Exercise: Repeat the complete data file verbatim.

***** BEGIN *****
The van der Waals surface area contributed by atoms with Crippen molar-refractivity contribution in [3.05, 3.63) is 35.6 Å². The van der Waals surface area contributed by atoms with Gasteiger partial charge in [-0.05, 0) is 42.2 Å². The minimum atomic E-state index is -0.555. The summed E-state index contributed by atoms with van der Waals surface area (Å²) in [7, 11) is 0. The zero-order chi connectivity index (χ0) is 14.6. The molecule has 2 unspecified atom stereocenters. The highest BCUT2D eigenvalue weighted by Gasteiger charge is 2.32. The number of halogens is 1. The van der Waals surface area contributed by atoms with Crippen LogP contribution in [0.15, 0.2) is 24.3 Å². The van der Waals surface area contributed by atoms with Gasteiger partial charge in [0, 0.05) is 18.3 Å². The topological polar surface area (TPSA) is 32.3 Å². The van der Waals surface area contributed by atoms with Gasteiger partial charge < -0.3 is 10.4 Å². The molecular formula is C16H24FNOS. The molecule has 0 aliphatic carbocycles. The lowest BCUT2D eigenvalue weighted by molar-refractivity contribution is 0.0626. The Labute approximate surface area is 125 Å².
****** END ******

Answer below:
The van der Waals surface area contributed by atoms with Crippen molar-refractivity contribution in [3.05, 3.63) is 35.6 Å². The van der Waals surface area contributed by atoms with Gasteiger partial charge in [-0.05, 0) is 42.2 Å². The minimum atomic E-state index is -0.555. The summed E-state index contributed by atoms with van der Waals surface area (Å²) in [7, 11) is 0. The zero-order chi connectivity index (χ0) is 14.6. The molecule has 2 unspecified atom stereocenters. The highest BCUT2D eigenvalue weighted by Gasteiger charge is 2.32. The number of halogens is 1. The van der Waals surface area contributed by atoms with Crippen LogP contribution in [0.15, 0.2) is 24.3 Å². The van der Waals surface area contributed by atoms with Gasteiger partial charge in [0, 0.05) is 18.3 Å². The topological polar surface area (TPSA) is 32.3 Å². The van der Waals surface area contributed by atoms with Gasteiger partial charge < -0.3 is 10.4 Å². The molecular formula is C16H24FNOS. The molecule has 0 aliphatic carbocycles. The lowest BCUT2D eigenvalue weighted by molar-refractivity contribution is 0.0626. The Labute approximate surface area is 125 Å².